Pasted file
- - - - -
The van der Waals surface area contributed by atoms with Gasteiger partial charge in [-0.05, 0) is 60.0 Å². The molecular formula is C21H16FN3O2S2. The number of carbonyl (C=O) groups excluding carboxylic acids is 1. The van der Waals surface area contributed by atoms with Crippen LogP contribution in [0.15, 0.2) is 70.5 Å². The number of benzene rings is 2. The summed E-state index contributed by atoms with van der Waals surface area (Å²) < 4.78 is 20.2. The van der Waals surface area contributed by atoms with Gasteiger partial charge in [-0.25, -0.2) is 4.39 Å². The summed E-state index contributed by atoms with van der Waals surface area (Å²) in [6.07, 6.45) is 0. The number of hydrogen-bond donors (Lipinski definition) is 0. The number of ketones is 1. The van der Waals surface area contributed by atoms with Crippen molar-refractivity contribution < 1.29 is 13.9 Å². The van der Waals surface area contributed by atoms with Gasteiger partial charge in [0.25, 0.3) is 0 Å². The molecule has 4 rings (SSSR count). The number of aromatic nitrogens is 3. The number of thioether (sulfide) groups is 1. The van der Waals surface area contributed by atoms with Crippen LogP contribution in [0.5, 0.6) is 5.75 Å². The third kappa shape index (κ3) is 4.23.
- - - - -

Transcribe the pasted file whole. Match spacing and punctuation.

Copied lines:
The van der Waals surface area contributed by atoms with Gasteiger partial charge in [-0.05, 0) is 60.0 Å². The molecular formula is C21H16FN3O2S2. The number of carbonyl (C=O) groups excluding carboxylic acids is 1. The van der Waals surface area contributed by atoms with Crippen LogP contribution in [0.15, 0.2) is 70.5 Å². The number of benzene rings is 2. The summed E-state index contributed by atoms with van der Waals surface area (Å²) < 4.78 is 20.2. The van der Waals surface area contributed by atoms with Gasteiger partial charge in [-0.25, -0.2) is 4.39 Å². The summed E-state index contributed by atoms with van der Waals surface area (Å²) in [6.07, 6.45) is 0. The number of hydrogen-bond donors (Lipinski definition) is 0. The number of ketones is 1. The van der Waals surface area contributed by atoms with Crippen molar-refractivity contribution < 1.29 is 13.9 Å². The van der Waals surface area contributed by atoms with Gasteiger partial charge in [0.25, 0.3) is 0 Å². The molecule has 4 rings (SSSR count). The number of aromatic nitrogens is 3. The number of thioether (sulfide) groups is 1. The van der Waals surface area contributed by atoms with Crippen LogP contribution in [0.5, 0.6) is 5.75 Å². The third kappa shape index (κ3) is 4.23.